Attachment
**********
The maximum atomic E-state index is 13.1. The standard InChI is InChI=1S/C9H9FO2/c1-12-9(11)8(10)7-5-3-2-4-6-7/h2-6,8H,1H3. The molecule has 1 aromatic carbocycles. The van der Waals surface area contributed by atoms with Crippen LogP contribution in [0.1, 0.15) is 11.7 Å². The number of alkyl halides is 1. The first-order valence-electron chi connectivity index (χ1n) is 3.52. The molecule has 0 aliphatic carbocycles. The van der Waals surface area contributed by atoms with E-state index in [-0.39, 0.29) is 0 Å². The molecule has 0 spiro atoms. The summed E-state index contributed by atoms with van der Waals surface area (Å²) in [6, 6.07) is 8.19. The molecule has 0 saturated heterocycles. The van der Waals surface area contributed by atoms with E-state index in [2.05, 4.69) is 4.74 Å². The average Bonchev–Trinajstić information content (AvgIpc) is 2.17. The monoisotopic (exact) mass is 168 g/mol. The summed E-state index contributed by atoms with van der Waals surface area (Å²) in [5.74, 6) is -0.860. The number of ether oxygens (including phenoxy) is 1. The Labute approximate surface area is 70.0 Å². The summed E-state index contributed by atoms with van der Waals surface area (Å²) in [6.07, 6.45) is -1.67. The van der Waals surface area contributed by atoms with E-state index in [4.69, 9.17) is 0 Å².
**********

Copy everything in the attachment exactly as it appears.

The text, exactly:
The maximum atomic E-state index is 13.1. The standard InChI is InChI=1S/C9H9FO2/c1-12-9(11)8(10)7-5-3-2-4-6-7/h2-6,8H,1H3. The molecule has 1 aromatic carbocycles. The van der Waals surface area contributed by atoms with Crippen LogP contribution in [0.1, 0.15) is 11.7 Å². The number of alkyl halides is 1. The first-order valence-electron chi connectivity index (χ1n) is 3.52. The molecule has 0 aliphatic carbocycles. The van der Waals surface area contributed by atoms with E-state index in [-0.39, 0.29) is 0 Å². The molecule has 0 spiro atoms. The summed E-state index contributed by atoms with van der Waals surface area (Å²) in [6, 6.07) is 8.19. The molecule has 0 saturated heterocycles. The van der Waals surface area contributed by atoms with E-state index in [2.05, 4.69) is 4.74 Å². The average Bonchev–Trinajstić information content (AvgIpc) is 2.17. The monoisotopic (exact) mass is 168 g/mol. The summed E-state index contributed by atoms with van der Waals surface area (Å²) in [5.74, 6) is -0.860. The number of ether oxygens (including phenoxy) is 1. The Labute approximate surface area is 70.0 Å². The summed E-state index contributed by atoms with van der Waals surface area (Å²) in [6.07, 6.45) is -1.67. The van der Waals surface area contributed by atoms with E-state index in [4.69, 9.17) is 0 Å².